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Preaching is a physical act, as much as it’s a spiritual act. Anyone who has preached multiple services can tell you how physically exhausting the task can be. Many pastors have health problems even early in their career due to the physical demand of public speaking on top of a busy schedule. Let me suggest some workout tips for preachers. I know this sounds really strange and unspiritual, but remember, you’ll thank me later.

 

In order to understand how working out can help a preacher, we have to understand which parts of the body are involved in preaching. At the very heart of the issue is the heart. Yes, I said the heart and the lungs too. The cardio-vascular system is important because we need to breath well to preach. This situation creates two demands. First, the preacher would do well to make sure that the heart and lungs get enough exercise. Second, the preacher would do well to lose weight so that his excess weight does not tax his system.   How do we do that? It’s simple.

 

Some preachers choose to either walk or run as an exercise. In a large city like Hong Kong or New York, people do a lot of walking. Probably, the preacher would do enough walking to and from the subway station to create an adequate cardiovascular condition. In the US, this is not the case. I know some have trouble finding the time to take long walks. In such a case, I would suggest interval sprint training. The exercise only takes about 5 minutes at most. Interval training involves sprinting a certain distance followed by jogging and then repeat. An example would be to sprint 30 yards followed by a jog of 100 yards and so on. Obviously, start slow. Don’t go crazy sprinting or you may pull something. The plus side of interval training is that you also train your legs which leads to more discussions below.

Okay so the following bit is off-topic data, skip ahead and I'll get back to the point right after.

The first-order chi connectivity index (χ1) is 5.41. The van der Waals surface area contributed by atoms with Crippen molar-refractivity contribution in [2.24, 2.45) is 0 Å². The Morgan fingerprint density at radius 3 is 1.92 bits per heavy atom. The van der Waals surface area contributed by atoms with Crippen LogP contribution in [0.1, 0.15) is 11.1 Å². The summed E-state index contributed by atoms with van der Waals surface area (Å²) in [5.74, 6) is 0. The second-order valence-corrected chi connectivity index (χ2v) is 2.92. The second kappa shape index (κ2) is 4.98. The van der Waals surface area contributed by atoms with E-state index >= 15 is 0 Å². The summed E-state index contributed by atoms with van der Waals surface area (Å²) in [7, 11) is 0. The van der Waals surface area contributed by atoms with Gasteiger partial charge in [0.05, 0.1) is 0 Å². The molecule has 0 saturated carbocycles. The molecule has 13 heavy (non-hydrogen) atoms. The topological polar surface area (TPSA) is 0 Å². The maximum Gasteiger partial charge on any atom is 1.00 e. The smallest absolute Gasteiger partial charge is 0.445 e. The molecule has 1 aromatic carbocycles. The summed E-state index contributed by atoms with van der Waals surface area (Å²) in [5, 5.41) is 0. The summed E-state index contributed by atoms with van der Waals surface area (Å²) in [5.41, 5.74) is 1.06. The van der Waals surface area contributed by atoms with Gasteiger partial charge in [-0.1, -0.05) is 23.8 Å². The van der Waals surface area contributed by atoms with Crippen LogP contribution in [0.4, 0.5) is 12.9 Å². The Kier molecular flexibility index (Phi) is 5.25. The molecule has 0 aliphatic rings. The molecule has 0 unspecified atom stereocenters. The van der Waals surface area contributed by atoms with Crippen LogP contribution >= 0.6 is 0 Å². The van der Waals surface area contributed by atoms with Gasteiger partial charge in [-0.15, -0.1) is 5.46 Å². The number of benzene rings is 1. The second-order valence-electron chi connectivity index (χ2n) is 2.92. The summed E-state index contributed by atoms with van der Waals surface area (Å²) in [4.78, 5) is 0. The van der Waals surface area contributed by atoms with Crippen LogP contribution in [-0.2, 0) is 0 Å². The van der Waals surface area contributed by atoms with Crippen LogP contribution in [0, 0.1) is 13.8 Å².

Besides having a good cardiovascular system, the preacher should understand that his or her muscular strength in terms of the act of preaching. What muscles are involved? The entire body is involved but not to the same degree.

 

From the top, the shoulders are involved. If we have any body language at all, our shoulders will move our arms. It is important to train the shoulders. Which part of the shoulder is involved exactly? If we want to be precise, the front deltoids are most important. The front delts can be trained by pushups. If we spend a few minutes doing a few sets of pushups, the front delts (along with chest and triceps) will be strengthened. For those who are more advanced, you can do elevated pushups to challenge yourself (see photo below). In order to do that, you can either pick a chair or a wall and put your feet to various elevated positions. Your hand spacing can vary just for fun.